Does it offend you, yeah? You think that was unsettling; nothing compared to strolling along the Avenida Reina Maria Cristina and hearing a familiar voice, looking up, and seeing the likeness of our MD at Telco 2.0, Chris Barraclough, twenty feet high, on a monster truck-mounted video screen and live television, speaking in a voice amplified like hell in stereo. Reality itself is too twisted, said Hunter S. Thompson, on a similar subject.

Saturday, February 09, 2008

Off to 3GSM Mobile World Congress

What it says on the tin.

Sadly, I can't promise anything like Sadly, No! and their superb blogging from CPAC. However, anyone who wants to meet me can import this vCalendar file.

Test The Theory!

Looming war over water between Georgia and Tennessee?

Note to self; charter Ilyushin-76, sell arms to both sides, make a fortune. Relatedly, over at my new favourite blog, they're discussing driving 400 kilometres a day across the savannah in your Land Cruiser and a mystery delivery in a whole Antonov-124...or possibly even an An-225? It's not impossible; there is chatter that President Deby's forces got arms from Israel, and look who was in town on the 2nd of February, the day the rebels hit the bright lights. Fascinatingly, the crews of his Mi-24 HIND gunships included both Ukrainians and people described as "Mexicans"; Mexico has never operated this aircraft.

An-225 at LLBG, 02/02/08

Update: As Freightdog points out in comments, it's unrealistic to imagine that the only An-225 would have gone there if only for insurance reasons.

Why Your Allies Won't Have War With You

So Gates has been doing the rounds of EU capitals, looking for more troops (and money) for Afghanistan. He didn't get very far; although Germany did agree to find half a battalion of light infantry as a quick-reaction force for the northern zone, this just relieves a Norwegian force that is currently doing the job. A lot of people are vexed. Canada is threatening to leave unless other NATO states put in more men; the British Army is putting in a ton of resources in the next roulement, with the result that the 16th Air Assault Brigade in Helmand will be rather bigger than the Division in Iraq.

But there are very good reasons why most NATO members are not willing to put in more troops or more money. Looking at it as if it was a business, Gates has been passing the hat round his shareholders in NATO asking them to put up more capital; their decision to answer or not depends on their estimate of the risk of losing it and the possible returns from it. You would want to have some influence on his plans for the future; you certainly wouldn't sign any cheques without seeing the plan first.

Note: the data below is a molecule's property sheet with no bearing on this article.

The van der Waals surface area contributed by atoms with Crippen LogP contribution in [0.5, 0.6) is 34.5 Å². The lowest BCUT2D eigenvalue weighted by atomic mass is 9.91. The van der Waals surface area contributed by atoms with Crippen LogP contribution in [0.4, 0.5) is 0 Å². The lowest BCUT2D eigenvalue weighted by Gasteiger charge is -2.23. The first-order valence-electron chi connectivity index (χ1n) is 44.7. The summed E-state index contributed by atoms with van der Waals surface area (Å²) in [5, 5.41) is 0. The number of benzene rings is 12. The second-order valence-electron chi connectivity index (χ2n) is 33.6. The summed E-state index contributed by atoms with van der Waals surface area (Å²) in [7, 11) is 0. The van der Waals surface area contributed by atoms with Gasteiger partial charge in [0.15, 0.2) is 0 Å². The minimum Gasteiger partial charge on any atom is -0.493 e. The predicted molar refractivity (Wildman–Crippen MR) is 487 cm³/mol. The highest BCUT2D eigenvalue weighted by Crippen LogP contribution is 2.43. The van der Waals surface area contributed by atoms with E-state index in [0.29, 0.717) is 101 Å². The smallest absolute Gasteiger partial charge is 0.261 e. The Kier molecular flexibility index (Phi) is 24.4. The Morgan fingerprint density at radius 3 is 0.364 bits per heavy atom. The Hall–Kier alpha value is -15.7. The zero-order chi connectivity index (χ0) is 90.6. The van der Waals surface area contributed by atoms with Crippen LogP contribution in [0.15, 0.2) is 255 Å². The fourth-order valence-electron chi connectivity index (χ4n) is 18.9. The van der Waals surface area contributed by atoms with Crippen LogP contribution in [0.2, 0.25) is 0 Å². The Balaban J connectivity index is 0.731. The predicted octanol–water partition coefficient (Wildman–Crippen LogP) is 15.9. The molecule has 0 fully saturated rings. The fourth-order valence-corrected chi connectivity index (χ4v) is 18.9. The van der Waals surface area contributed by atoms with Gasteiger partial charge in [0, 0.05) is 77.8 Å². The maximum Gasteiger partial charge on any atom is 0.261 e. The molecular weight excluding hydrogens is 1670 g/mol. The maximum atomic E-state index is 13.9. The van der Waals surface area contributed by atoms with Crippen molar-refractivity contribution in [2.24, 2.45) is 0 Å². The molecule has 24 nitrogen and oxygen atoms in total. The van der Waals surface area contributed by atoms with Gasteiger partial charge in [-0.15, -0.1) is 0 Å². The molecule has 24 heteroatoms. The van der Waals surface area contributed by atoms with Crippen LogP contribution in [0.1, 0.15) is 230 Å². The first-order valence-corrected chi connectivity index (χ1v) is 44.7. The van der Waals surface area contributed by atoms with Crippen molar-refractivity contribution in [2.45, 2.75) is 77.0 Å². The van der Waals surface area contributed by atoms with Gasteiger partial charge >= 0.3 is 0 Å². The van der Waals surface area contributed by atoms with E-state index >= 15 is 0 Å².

That is precisely what Secretary Gates wants, though; I have yet to see any answers to these questions. What is NATO's strategy in Afghanistan - what are we trying to achieve? What is our operational plan - how are we trying to do it? How long will we keep trying? And who is in charge? Consider this; despite the expansion in ISAF's area of responsibility to all of Afghanistan, there is still an independent US command of division strength operating in the country, supposedly "fighting terrorists". Although they haven't caught one for years, they are manoeuvring, fighting, and killing people, in the middle of ISAF's battlefield.

Further, if (as seems to be the case) Afghanistan is considered a case of counter-insurgency, the first damn principle in the Big Book of Bandit Extermination is that you need an integrated civilian-military plan and an integrated command structure. We have; no plan or command structure for the international civilian effort, two command structures for the international military effort, an Afghan civilian command structure, and an Afghan military command structure. The British government doesn't seem to be sure whether it is faced with a question of foreign relations, of third-world development, or of war.

I'm not sure I want to buy it. Then you have to consider the Pakistan dimension; the road goes to Karachi, after all. This is just a great big unquantifiable risk. And there is good reason to think that you might end up another tragic victim of common sense; Jamie Kenny may think these guys were trying to set up a "third force" as in The Quiet American, but he's missing a much closer analogy. One of the best tricks in the Big Book of Bandits is recruiting from the other side - the analogy here is a firqat:
One step which had a major impact on the uprising was the announcement of an amnesty for surrendered fighters, and aid in defending their communities from rebels. The surrendered rebels formed Firqat irregular units, trained by teams from the British Special Air Service Regiment. Eighteen Firqat units, numbering about 100 each, were eventually formed. They usually gave themselves names with connections to Islam, such as the Firqat Salahadin. These irregular groups played a major part in denying local support to the rebels.

The first serious step in re-establishing the Sultan's authority on the Jebel took place in October 1971, when Operation Jaguar which involved five Firqat units and a Squadron of the SAS was mounted. After hard fighting, the SAS and Firqats secured an enclave on the eastern Jebel Samhan from which they could expand. In a major hearts and minds operation, recaptured areas of the Jebel received aid in the form of clinics, schools, roads and newly dug wells....